The Measurement of Social Welfare

By Jerome Rothenberg | Go to book overview

CHAPTER 12
Individual Choice or Social Choice? The Condition of Nondictatorship

12-1. Introduction
Our search in this inquiry for a useful welfare analysis has, in effect, centered largely around our ability to formulate a welfare criterion which possesses these properties:
it is internally consistent;
it enables us to obtain a social ordering of at least an important sub-set of the set of all choice alternatives before us;
it is in accordance with the values prevailing in the community concerned.

In Parts II, III, and IV, the important place given to Arrow's Paradox, at least as point of departure, bespoke our concern with the problem of consistency. It will be recalled, furthermore, that our chief standard for appraising the models which we considered was the ability to obtain from them an ordering of usefully many alternatives.1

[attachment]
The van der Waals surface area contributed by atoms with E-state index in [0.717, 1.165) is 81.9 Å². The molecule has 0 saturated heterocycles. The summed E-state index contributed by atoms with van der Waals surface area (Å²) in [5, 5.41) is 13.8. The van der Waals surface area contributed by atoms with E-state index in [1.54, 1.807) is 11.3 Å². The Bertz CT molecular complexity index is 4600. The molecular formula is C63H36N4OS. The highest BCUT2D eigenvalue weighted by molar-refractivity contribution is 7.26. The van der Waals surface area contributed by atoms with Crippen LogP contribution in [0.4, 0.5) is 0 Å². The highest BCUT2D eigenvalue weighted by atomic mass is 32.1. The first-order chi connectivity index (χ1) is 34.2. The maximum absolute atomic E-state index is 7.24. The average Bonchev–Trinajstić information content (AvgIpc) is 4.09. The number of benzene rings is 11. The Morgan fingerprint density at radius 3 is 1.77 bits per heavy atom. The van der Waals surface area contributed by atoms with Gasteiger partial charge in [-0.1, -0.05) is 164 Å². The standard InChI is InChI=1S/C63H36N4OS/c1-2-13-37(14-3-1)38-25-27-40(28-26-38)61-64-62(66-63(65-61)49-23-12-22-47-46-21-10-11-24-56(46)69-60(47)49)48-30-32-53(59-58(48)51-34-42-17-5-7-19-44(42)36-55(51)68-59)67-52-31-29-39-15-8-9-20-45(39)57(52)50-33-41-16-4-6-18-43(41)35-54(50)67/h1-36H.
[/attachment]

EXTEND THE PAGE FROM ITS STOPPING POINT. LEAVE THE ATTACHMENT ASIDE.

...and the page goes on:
We did not entirely eschew in these sections the third property cited. But we nowhere systematically raised the question: How does one discover whether or not a given set of values is in accordance with values prevailing in the community? (Alternatively, how does one discover to what degree a set of values corresponds to prevailing values?) Our treatment entailed operating throughout with two major

____________________
1
Our empirical "testing" of cardinal utility models falls into this category, since the ability to use the models for obtaining social orders of alternatives depended importantly on the operational justification of the individual scaling units.

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